""Donald Trump"" – Google News
With all of his talk about the “wrong”, “biased”, “dishonest”, “corrupt” and “left” media, I know that Donald Trump loves us. He really does. It feeds on our attention. His insults are just his way of showing love.
Or maybe that’s just my cheerful journalist’s view of his recent attempt to move into what sounded like an endorsement by Democratic icon Stacey Abrams to replace Georgia’s Republican Governor Brian Kemp.
“Having you, I think, is maybe better than your current governor, if you want to know what I’m thinking,” Trump told a MAGA crowd in Perry, Georgia, who sounded unsure for a moment whether they were booing, cheering, or … Laugh. He had to be kidding, right?
But no, he underlined his supposed seriousness with “Stacey, would you like to take his place?
To the right. Abrams is a former state lawmaker who lost a narrow gubernatorial race in 2018 when she was all-out slammed by Trump. She is not even in the running for the record this time.
But that speech offered Trumpian justice for a moment. Kemp, who was all around Trump in 2018, has since committed the unforgivable sin in Trump World of refusing to support Trump’s unsuccessful attempt to overturn the 2020 Peach State election results that didn’t seem to Trump.
Trump may be particularly upset that some Georgia GOP agents tell reporters that Kemp’s boldly conservative positions on issues of culture war and “electoral integrity,” which Abrams’ side calls “voter suppression,” have kept him in good favor with his supporters.
If Kemp survives politically, his perseverance in the face of Trump’s wrath could serve as a model for other contested Republicans like Wyoming Rep. Liz Cheney or Illinois Rep. Adam Kinzinger, who face stiff headwinds in the Grand Old Party after voting with eight other Republicans for Trump’s impeachment.
But on the Democratic side, with apologies to Shakespeare, this looks even more like an autumn of discontent.
Rifts between democratic moderates and progressives are exposed, as is the Grand Canyon.
President Joe Biden’s approval ratings have fallen, even in traditionally loyal Democratic constituencies such as women, African Americans, senior voters and working-class whites.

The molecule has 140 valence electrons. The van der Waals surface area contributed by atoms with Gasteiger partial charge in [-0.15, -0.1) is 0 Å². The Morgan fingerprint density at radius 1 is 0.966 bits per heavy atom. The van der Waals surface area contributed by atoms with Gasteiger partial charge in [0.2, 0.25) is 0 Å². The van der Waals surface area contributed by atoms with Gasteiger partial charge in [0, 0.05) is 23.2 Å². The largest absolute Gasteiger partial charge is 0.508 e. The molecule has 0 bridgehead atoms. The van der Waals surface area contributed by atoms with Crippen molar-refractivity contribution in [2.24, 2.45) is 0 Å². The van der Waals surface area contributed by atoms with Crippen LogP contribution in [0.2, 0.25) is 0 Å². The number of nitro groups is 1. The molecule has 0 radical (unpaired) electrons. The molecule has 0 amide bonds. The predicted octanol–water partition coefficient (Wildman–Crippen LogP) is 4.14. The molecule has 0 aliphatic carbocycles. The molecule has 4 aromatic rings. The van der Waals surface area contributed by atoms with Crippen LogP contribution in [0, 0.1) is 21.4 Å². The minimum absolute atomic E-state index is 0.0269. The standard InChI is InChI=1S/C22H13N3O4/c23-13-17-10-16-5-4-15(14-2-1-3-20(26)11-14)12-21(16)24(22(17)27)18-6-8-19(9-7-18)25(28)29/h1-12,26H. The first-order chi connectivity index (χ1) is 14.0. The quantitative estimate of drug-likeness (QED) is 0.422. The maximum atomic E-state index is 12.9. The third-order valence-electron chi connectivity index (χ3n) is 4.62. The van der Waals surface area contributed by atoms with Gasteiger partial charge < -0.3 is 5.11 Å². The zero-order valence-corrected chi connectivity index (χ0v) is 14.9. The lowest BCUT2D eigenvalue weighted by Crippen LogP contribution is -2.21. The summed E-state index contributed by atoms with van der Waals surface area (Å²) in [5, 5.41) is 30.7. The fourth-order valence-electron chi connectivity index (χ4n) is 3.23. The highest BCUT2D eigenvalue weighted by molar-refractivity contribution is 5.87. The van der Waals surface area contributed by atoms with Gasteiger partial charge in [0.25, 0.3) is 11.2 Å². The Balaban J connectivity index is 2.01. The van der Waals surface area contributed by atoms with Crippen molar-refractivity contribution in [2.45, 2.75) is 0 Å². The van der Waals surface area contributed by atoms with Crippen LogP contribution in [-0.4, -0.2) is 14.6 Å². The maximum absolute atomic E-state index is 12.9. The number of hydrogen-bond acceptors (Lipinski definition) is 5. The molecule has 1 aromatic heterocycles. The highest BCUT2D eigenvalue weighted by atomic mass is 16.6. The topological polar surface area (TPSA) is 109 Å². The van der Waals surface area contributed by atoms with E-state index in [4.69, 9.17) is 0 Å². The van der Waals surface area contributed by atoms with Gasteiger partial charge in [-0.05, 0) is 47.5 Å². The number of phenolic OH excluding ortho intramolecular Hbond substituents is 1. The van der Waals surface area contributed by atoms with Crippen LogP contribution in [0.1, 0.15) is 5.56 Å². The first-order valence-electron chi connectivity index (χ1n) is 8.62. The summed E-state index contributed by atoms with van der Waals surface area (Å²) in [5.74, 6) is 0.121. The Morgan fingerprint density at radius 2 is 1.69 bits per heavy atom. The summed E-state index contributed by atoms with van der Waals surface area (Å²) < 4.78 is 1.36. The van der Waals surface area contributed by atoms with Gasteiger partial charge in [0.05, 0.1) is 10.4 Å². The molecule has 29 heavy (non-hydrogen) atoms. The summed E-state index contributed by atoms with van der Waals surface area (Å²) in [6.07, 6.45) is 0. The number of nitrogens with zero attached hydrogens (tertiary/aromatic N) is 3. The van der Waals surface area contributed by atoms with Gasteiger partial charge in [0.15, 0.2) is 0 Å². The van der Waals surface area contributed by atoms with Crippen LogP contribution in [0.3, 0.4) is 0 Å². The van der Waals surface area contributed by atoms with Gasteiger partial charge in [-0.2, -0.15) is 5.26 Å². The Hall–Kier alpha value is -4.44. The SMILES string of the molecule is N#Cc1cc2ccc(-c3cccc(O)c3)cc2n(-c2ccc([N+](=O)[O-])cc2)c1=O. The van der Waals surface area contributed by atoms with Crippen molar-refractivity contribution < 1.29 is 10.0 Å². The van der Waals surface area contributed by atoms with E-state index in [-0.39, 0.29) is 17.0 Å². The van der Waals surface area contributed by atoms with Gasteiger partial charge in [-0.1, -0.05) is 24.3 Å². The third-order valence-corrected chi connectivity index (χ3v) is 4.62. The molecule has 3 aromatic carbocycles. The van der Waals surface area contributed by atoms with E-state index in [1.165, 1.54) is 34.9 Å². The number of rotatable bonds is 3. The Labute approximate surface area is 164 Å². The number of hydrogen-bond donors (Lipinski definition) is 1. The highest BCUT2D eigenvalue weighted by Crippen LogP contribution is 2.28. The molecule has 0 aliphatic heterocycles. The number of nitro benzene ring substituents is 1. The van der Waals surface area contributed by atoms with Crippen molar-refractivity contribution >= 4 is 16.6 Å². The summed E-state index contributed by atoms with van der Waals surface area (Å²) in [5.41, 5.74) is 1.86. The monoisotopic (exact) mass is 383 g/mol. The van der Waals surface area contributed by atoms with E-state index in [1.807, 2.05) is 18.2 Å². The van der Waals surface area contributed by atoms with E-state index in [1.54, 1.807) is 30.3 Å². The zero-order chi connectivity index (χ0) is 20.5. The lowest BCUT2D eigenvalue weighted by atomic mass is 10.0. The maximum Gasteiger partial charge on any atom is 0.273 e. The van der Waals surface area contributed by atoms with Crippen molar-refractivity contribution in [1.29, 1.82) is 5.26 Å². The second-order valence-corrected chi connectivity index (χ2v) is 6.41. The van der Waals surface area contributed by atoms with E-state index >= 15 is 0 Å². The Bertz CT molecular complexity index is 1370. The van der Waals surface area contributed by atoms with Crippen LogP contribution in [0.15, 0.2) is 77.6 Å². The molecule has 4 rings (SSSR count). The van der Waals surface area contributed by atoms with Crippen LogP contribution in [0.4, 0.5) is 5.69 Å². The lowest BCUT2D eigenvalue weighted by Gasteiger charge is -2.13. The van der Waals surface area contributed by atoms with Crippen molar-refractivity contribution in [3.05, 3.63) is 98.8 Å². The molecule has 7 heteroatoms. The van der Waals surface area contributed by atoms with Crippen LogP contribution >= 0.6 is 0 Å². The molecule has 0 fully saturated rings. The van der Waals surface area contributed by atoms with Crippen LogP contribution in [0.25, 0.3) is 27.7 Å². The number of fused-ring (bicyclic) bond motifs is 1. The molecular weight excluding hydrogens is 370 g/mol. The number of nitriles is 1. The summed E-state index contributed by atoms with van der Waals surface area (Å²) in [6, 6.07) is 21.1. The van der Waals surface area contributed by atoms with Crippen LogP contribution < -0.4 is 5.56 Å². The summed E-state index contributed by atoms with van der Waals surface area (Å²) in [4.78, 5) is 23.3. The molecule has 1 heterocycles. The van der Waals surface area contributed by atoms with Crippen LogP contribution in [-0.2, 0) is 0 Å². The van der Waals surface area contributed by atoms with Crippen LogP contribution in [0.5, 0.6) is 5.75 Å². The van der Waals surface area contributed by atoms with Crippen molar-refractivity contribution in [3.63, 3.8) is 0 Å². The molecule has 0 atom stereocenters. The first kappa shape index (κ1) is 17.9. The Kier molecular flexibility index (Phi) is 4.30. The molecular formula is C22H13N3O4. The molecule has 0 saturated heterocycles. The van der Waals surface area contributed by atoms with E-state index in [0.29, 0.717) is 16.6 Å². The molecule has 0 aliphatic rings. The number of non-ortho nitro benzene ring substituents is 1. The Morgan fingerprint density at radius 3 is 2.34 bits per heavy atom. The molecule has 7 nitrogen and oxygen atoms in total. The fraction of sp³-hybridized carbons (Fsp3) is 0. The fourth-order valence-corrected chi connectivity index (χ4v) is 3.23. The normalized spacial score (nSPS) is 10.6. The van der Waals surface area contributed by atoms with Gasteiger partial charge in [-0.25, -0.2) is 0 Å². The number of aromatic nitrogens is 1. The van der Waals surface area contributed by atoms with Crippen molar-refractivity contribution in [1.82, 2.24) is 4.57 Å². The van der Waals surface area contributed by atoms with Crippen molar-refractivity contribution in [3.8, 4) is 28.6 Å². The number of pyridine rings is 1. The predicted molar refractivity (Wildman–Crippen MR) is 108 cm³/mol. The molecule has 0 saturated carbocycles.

His honeymoon is long gone, as evidenced by his party’s tough struggle to bridge the internal rifts in Congress to pass two popular infrastructure laws.
That came after the chaotic retreat from the 20-year war in Afghanistan, which didn’t help its ratings either. Neither did the ugly news scenes of Haitian refugees being roughly crammed together and deported from our border with Mexico.
Is it too early to say that Donald Trump plans to run for president and that he has remarkably good odds? Again?
I’m not saying this because I vote for it, but because I’m a realist who, after winning in 2016, decided that I would never again underestimate Trump or his supporters. His base is still strong. So does his influence on most of the GOP, as shown in their unilateral platform for 2020, which announced the party’s decision not to have a platform:
“The RNC (Republican National Committee), if the Platform Committee could meet in 2020,” some said, “would undoubtedly have unanimously agreed to reaffirm the party’s strong support for President Donald Trump and his administration.”
Translation, the party believes whatever Trump says – it believes. We keep seeing why Trump, as President, got along much happier with autocrats than with leaders who were forced by their democratic governments to actually answer to ordinary voters.
Of course, it’s important to remember that Biden and other Dems can still recover. The 2024 presidential elections are still a long way off. But first come next year’s midterm elections, in which the voting card heavily favors Republicans and threatens the wafer-thin majority of Democrats in both houses of Congress.
Perhaps the biggest gaps that the Biden White House has to worry about right now are the enthusiasm gap. In late September, Nate Cohn, poll correspondent for the New York Times, wrote that Biden’s ratings fell lower than all presidents except for two at similar times in their term in office – Gerald Ford and Donald Trump.
Republican Ford was defeated by Democrat Jimmy Carter in 1980. Trump is still waiting, possibly to try again. Democrats examining their own internal divisions would do well to recall a question Trump asked famous black voters in 2016:
What do you have to lose?